Rich: What is "Wingtail Girls" about?
Monique: That comes from another long-time concept of mine - what would a society of anthropomorphic vehicles REALLY be like, once the whole idea is busted out of the kid-lit playpen and allowed to grow up? Well, they'd be people, of course - people who live their lives, work, have family issues, complain, fall in and out of love, get in trouble, party too much and wake up hung over and next to somebody they would never talk to in sober daylight - sounds like a soap opera, and in some ways it is. I figured that after Pixar's Cars, readers might be more open to that kind of thing. It has its own small readership. Eastland Tales is a similar concept, but with humans thrown into the mix.
Rich: What is Coydog's Den?
Monique: Coydog's Den is my site on WCN, where most of my online comics are currently based. I also have a DeviantArt site with more varied material, my handle there is "Amberchrome."
Rich: What interests do you have outside of comics?
Monique: My biggest one would be science fiction and SF fandom. I prefer hard SF, of the sort written by Larry Niven, Jerry Pournelle, C.J. Cherryh and L. Neil Smith. I also like military SF by David Weber, John Ringo and Tom Kratman, and alternate history like the 1632 series by Eric Flint. Along with that, I have a lot of interest in folk/filk music (filk is a folk subgenre with SF/fantasy/science themes), aviation, space, gardening, animals and libertarian politics.
Rich: What is it like in N.B. Canada for a comic artist?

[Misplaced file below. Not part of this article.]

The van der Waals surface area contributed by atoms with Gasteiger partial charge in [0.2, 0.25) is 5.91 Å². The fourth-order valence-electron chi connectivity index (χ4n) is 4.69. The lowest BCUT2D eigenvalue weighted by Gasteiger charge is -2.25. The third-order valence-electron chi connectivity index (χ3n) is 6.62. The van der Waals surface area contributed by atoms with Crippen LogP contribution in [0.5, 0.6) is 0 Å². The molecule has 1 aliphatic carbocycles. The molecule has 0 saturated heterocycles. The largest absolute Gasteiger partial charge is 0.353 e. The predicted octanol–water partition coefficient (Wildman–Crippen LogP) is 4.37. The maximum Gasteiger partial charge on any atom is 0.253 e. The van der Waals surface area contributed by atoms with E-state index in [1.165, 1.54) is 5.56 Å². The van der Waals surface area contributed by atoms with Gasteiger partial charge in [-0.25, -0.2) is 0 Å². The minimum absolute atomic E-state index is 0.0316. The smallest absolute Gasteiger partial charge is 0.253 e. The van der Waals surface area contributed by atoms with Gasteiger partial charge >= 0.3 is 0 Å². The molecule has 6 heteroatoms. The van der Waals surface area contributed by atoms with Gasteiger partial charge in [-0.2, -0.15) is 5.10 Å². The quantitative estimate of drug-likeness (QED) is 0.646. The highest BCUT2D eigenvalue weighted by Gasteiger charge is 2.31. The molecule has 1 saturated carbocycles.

Monique: If comics was my only source of income, I'd starve to death. Out in the boonies of east Canada - well, not quite the boonies, Fredericton is a university/government town and prides itself on its level of culture - I survive mainly by doing portraiture and sketches and caricatures at fairs, parties and events. Needless to say, Canada Day (July 1) is a work day for me, and a pretty big one. There is a local "comics mafia" here, but we definitely aren't in it for the money. Once in a while we get together for comic jams and "drink and draw" events.
Rich: How can someone contact you?
Monique: My email address, firstname.lastname@example.org, or at amberchrome.deviantart.com if you have an account there, or also on Facebook.
Rich: Any last words of wisdom?
Monique: This is for certain mainstream comics people, OK? The rest of you can breath easy. If you can't draw a horse, that's fine, but for God's sake, don't take on a western or other period piece without working on your equine anatomy, as well as details of tack and harness. Look, Donna Barr can do it, so can you!